Prices are based on currency exchange rates keeping below a projected level. While it is unlikely, if the exchange rates should change substantially, Far Horizons reserves the right to charge an additional amount to the trip cost.
A deposit of $1000 per person is required along with your registration & health forms, which will be linked in the email confirmation you receive once you pay your deposit on our booking platform. Final payment is due 120 days before departure. Prior to departure, you will be sent a reading list and a tour bulletin containing travel information.
Cancellations received in writing at least 120 days before departure will receive a refund less a $500 per person administrative fee. Cancellations received less than 120 days before the departure date will not receive a refund. If for any reason you are unable to complete the trip, Far Horizons will not reimburse any fees. Upon registering for the tour, the purchase of travel protection with both trip cancellation and emergency evacuation is strongly advised. Links to recommended insurance policies will be included in the email you receive confirming receipt of your deposit.
International round trip flights are not included in the cost of the trip. If Far Horizons must change the trip dates or cancel the trip for any reason, Far Horizons is not responsible for any air ticket you may have purchased. Please send your complete air schedule as soon as you have it. NOTE: Please contact Far Horizons if you would like for us to handle your air ticketing.
The private tours of archaeological sites and talks by specialists are scheduled in advance and include a donation to each. Specialists working at these sites are excited about showing their work to interested enthusiasts. However, please be aware that there may be times when the director or a member of the staff may not be on site when our groups arrive due to other commitments.
Far Horizons expects all participants to be physically active and able to walk and climb independently throughout the full touring days. This includes walking over uneven terrain (uphill and downhill) for 2 miles or more at each site. You should expect to be on your feet for much of each day, averaging as much as 5 miles of walking per day. As such, each participant should be able to walk unaided at a pace of 3 miles per hour for at least an hour at a time, and to stand unsupported for at least 60 minutes. Bearing this in mind, we suggest that, if you have not already done so, you begin walking several miles every day, ideally including stairs and hills. If you have questions about your ability to keep up with the group or the strenuous nature of this trip, please contact the Far Horizons staff.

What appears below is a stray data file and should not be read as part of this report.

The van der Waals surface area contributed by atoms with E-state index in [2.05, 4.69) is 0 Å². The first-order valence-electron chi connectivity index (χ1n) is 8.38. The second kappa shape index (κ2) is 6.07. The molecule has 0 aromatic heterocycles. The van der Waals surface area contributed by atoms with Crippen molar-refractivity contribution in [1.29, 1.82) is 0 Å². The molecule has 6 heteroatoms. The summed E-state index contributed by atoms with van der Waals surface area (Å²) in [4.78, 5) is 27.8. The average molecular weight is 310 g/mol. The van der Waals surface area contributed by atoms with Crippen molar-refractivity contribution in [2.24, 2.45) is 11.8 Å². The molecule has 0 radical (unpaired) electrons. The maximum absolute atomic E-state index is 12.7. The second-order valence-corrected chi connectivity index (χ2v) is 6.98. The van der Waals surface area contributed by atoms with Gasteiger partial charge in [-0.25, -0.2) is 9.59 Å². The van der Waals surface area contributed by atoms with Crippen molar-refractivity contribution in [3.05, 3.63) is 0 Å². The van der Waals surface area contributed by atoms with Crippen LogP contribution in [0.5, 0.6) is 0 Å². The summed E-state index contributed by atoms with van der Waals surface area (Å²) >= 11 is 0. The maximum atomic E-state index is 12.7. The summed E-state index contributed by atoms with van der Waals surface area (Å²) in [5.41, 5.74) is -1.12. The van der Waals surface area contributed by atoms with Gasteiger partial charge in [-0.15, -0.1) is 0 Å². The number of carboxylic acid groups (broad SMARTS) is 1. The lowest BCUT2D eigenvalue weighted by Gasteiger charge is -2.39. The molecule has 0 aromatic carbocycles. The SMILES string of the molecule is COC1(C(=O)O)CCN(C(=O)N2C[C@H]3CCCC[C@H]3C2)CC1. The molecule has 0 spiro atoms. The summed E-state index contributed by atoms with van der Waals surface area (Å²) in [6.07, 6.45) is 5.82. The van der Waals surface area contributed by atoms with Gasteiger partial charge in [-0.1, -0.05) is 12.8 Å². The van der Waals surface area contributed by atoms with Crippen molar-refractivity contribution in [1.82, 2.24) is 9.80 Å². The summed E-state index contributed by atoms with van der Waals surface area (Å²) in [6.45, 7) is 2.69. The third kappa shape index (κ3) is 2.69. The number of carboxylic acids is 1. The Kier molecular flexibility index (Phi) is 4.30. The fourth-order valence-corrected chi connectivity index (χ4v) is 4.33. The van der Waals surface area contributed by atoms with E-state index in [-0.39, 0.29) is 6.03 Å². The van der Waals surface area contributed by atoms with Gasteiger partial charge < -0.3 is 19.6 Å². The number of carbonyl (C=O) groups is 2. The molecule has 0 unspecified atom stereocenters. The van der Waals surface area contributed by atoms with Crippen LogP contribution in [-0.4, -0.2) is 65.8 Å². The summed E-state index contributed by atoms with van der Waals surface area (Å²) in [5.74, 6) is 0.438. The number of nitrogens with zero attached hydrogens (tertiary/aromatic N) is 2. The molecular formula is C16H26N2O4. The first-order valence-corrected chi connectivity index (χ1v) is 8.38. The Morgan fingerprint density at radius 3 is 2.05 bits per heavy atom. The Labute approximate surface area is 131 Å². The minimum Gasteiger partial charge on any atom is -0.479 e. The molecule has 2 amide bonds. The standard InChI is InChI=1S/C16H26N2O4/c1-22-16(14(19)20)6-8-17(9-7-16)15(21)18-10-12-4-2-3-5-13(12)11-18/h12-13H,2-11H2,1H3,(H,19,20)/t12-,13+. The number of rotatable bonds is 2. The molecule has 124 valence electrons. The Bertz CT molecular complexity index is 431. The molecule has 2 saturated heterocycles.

This tour is designed for flexible, energetic people who like to be active, have a spirit of adventure and a positive attitude. We have designed this trip to be as comfortable as possible, while also aiming to visit some remote or unique sites that other companies do not attempt to include in their itineraries. There may be days where we have very long drives and the conditions of the roads may vary. Hotels and transportation in some remote areas may not be up to western standards. There may be times when no bellhops are available; please pack with the understanding that you need to be able to handle your own luggage at times. At times we may be walking over uneven trails for a mile or more; hiking boots are strongly recommended. Not every meal will not be haute cuisine and several lunches may be picnics or box lunches. By maintaining a flexible attitude we will soon be captivated by the beauty of the natural scenery, the hospitality of the local people, and the fascinating sites we will see. Your flexibility and patience will be appreciated.
Changes in our itinerary, accommodations, and transportation schedules may occur. While we are committed to keeping as close to the published details as possible, sometimes it is simply not possible. Weather events, government affairs, or other factors out of our control sometimes come into play. A good book to read as well as patience, flexible attitude, and a sense of humor are essential.
The portion of the Inka road we walk is more than 25 miles in length, generally steep going up and down stairs and stone pathways, and at times is narrow and edged by a steep precipice. The trail traverses three passes that are 11,000-13,000 feet high. We will camp for three nights along the Inka Trail. If you have questions about your ability to handle this sort of challenge, please call us.
*In order to safeguard Machu Picchu and the Inka Trail, the Peruvian government has restricted the number of visitors. Permits must be acquired as the trail cannot be hiked without one. A separate permit is required to climb Huayna Picchu (for a separate cost) and must also be issued in advance. All registrations must be received by six months prior to the departure of the trip in order to have time to gain the necessary permits.